Some General Lessons from West Germany’s Postwar Experiences

  • Herbert Giersch
Part of the A Publication of the Egon-Sohmen-Foundation book series (EGON-SOHMEN)


West Germany is widely acclaimed for having produced an economic “miracle” in the wake of the 1948 currency reform and the parallel decontrol of prices. A miracle, it was indeed. It came as a surprise to everybody, except perhaps some notorious optimists. This is already part of the explanation. Germany’s economic performance would have been much less impressive had the fast productivity advance been fully anticipated at the wage bargaining table. Profits and profit expectations would have been lower, and much less business investment would have come forth. The structural (classical) unemployment, which was related to an inadequate capital stock (capital shortage unemployment), would have persisted for a longer time, and the tensions between the indigenous population and the immigrants from the eastern part of the former “Reich” (refugees and so-called expellees) could well have led to social unrest. In this respect, one can say that positive surprises produced positive suprises. A virtuous circle developed. One cannot say how important this “pure miracle” was. But it is unlikely to repeat itself elsewhere, not even in East Germany.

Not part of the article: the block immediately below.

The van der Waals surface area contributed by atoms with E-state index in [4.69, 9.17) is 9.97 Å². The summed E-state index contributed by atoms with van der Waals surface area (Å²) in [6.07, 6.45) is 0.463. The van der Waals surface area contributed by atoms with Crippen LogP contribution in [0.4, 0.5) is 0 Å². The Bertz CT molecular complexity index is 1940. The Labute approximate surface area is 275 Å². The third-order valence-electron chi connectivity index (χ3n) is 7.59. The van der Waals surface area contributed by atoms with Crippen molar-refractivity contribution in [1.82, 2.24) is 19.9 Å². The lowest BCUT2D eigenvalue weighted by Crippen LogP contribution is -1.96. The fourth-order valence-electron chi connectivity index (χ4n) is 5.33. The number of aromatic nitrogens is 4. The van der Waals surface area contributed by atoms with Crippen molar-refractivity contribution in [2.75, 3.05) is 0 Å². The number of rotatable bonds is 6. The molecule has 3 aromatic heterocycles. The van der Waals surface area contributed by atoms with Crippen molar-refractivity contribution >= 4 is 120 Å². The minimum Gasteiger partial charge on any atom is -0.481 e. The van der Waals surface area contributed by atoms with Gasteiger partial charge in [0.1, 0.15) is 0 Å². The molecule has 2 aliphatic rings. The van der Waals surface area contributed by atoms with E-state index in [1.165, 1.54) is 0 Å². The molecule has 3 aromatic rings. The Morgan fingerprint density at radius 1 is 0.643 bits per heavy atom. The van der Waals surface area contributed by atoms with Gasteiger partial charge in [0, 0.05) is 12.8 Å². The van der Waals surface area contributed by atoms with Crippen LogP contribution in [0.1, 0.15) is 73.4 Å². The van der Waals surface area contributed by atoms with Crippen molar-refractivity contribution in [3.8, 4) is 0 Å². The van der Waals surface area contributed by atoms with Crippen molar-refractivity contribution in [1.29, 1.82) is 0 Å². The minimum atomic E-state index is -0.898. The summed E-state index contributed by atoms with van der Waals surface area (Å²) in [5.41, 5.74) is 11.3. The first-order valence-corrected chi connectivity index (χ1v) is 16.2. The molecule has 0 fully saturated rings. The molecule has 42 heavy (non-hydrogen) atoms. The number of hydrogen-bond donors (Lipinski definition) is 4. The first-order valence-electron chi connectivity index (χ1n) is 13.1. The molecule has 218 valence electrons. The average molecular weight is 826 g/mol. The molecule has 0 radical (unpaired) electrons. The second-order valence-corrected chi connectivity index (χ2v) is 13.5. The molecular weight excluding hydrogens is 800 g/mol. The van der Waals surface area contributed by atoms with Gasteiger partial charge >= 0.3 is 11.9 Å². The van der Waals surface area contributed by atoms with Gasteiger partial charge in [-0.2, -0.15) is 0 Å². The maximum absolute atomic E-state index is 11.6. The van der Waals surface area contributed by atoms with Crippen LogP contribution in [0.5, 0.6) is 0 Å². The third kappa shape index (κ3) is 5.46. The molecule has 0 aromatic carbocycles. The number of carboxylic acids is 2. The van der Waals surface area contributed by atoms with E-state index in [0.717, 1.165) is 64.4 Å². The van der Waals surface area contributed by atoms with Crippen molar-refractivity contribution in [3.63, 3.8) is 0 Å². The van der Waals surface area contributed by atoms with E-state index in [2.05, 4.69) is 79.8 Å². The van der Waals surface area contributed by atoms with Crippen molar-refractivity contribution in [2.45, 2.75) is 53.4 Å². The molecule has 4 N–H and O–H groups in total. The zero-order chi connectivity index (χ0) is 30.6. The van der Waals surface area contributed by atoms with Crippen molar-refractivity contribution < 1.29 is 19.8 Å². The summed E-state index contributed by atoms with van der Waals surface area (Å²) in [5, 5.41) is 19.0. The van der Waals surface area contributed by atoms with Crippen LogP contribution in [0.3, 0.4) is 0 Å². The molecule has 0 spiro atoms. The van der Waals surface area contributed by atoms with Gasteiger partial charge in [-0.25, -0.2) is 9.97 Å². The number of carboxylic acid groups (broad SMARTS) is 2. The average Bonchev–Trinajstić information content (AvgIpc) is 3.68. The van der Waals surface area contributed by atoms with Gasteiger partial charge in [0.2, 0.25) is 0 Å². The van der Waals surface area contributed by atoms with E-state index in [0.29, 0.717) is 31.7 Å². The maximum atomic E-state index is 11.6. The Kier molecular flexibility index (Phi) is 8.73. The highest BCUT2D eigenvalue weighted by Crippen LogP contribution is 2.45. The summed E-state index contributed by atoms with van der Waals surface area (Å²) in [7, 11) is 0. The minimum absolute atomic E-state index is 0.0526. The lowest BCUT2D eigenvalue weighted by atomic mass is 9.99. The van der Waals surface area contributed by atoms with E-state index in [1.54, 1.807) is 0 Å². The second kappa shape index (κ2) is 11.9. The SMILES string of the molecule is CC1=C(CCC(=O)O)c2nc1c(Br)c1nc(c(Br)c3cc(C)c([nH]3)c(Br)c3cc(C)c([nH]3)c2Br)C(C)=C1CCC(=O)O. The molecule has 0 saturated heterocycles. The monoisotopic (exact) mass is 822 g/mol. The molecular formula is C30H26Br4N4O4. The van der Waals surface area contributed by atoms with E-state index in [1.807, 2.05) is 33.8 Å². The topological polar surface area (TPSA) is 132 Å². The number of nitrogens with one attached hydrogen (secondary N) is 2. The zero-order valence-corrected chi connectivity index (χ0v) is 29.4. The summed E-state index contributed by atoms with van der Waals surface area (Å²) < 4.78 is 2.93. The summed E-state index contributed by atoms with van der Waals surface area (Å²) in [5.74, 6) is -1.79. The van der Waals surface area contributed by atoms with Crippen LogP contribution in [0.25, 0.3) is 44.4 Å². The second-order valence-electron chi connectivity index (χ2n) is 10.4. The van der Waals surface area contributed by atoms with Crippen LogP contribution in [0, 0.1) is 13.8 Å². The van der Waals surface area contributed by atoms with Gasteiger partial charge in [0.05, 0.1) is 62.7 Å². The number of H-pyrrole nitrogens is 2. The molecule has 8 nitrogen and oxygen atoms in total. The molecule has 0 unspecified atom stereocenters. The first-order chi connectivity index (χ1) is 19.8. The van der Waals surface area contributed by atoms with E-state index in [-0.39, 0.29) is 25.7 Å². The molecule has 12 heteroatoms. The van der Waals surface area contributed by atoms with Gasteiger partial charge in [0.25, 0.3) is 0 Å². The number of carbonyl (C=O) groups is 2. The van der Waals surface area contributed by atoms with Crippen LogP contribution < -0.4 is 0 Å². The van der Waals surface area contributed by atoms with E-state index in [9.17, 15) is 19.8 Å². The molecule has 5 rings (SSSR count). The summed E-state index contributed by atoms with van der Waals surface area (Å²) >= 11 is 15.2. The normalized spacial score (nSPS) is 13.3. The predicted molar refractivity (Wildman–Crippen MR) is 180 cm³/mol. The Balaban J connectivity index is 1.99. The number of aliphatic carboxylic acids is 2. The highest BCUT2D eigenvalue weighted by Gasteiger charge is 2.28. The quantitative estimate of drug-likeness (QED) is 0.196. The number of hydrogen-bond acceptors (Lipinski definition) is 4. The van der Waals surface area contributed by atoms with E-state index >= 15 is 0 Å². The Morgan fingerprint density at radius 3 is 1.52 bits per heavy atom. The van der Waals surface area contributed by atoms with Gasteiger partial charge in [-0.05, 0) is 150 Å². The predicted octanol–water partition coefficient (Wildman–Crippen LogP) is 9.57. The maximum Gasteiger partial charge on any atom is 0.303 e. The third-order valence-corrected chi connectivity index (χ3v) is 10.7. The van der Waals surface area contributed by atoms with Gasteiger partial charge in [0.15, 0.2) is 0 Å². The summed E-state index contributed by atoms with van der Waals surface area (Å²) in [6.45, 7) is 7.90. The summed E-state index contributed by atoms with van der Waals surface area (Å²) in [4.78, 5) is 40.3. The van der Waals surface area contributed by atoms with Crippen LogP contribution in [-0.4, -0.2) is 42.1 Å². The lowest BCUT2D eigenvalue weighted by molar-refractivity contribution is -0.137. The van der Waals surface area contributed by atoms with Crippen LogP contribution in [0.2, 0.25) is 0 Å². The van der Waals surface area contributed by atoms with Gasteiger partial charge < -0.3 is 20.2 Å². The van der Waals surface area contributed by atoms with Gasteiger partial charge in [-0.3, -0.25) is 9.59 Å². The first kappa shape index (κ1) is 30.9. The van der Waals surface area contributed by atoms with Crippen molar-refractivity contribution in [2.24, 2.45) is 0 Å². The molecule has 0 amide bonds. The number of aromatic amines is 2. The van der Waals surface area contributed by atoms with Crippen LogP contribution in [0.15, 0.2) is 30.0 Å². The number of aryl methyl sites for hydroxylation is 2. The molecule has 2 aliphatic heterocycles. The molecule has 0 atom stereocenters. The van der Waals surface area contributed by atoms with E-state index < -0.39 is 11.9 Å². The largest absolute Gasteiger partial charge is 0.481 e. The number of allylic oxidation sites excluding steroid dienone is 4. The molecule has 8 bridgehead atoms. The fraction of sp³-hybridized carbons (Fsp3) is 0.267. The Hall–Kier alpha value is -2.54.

Central Bank Trade Liberalization Current Account Deficit Flexible Exchange Rate Export Sector 
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Copyright information

© Springer-Verlag Berlin Heidelberg 1991

Authors and Affiliations

  • Herbert Giersch

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